Monday, 2 February 2009

Blog relaunch and introduction

Dear readers -

I'm David Birkett, and I joined the Capuchin team recently in a Sales and Marketing role, and thus inherited the blogging mantle. My intention is to add a blog each day, which will reflect some aspect of the book world, be it specifically related to titles or activities at Capuchin or otherwise.

New arrivals

Bouncing into the Capuchin maternity suite recently came four new children, each bearing the healthy green, white and black pallor of their sixteen siblings. We have (very much non-identical) short story twins - H.E. Bates' Love in a Wych Elm & other Stories and Leo Tolstoy's Tales of Sexual Desire. These are, respectively, explorations of rural England and the darker landscape of violent sexual desire. Hugh Walpole's Mr. Perrin and Mr. Traill exemplifies the fine British tradition of powerful writing about public school life and culture, while Charles Morgan's The Voyage, set in the Charente region of France, beautifully describes one man's quest for love. Stylistic and geographical contrast are on offer in this newest batch of books which we are proud to add to the Capuchin family. Our Capuchin Classics website has full details of these books, our previously published list and some forthcoming titles.

Publishing Cliche #24

It is indeed a small world. Readers of the delightful Alma Books blog will know that we had the pleasure of lunching Alma's co-founder Alessandro Gallenzi recently. Alessandro's description of that event made reference to my colleague Max Scott resembling Hugh Grant and speaking in an unintelligibly refined accent. We would like to state for the record that not only is Max's diction a model of clarity and intelligibility, but that he's much better looking than the Grant chappie. Our conversation took me back to the days when I worked for a sales agency - Troika - which helped introduce Alessandro's first British publishing project, Hesperus. Troika also represented many other fine independent publishers, and its work included being involved in the launch of another two new ventures that, through wonderful content, design and editorial passion and expertise, continue to enrich the publishing world today, namely Maia Press and Gallic Books.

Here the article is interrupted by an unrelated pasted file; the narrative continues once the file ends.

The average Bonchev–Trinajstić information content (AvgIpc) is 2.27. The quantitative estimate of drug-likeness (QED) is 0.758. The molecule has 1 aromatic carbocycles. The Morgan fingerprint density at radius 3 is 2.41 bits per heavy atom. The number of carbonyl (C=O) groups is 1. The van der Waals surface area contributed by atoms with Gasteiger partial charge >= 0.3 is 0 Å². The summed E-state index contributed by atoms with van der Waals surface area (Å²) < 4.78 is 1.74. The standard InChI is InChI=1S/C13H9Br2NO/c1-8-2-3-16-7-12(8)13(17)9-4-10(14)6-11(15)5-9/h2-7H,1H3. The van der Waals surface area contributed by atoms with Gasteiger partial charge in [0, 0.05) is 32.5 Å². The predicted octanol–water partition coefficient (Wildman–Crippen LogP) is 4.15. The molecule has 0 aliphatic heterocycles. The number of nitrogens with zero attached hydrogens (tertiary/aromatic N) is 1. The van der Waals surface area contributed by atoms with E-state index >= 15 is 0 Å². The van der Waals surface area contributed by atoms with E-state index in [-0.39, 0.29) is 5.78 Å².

It was exciting and fulfilling to watch and assist these projects become reality, and equally so to have become a part of the Capuchin team which is celebrating and restoring works of enduring literary value. As ever, it was also a pleasure to share Alessandro's company.

Quotation of the day

"There is no surprise more magical than the surprise of being loved. It is God's finger on man's shoulder." Charles Morgan.

Best wishes -


Please click here to leave a comment.


Anonymous said...

Nicely constructed - Looking forward to further blogs where I suggest you make regular references to a non existent tome just to see who is paying attention...


Anonymous said...

I love the idea of a publisher bringing neglected works into print. Perusing your list I found a combination of the familiar (A C Doyle, Poe) and the relatively obscure. If the objective is to remain commercially viable through a mix, then well-done. As an American living in ENgland for 21 years, may I make a few suggestions? Calder Willingham's magnificent Eternal Fire, John Gardner's Sunlight Dialogues, any of Angus Wilson's novels and Christina Stead's The Man Who Loved Children. Best of luck.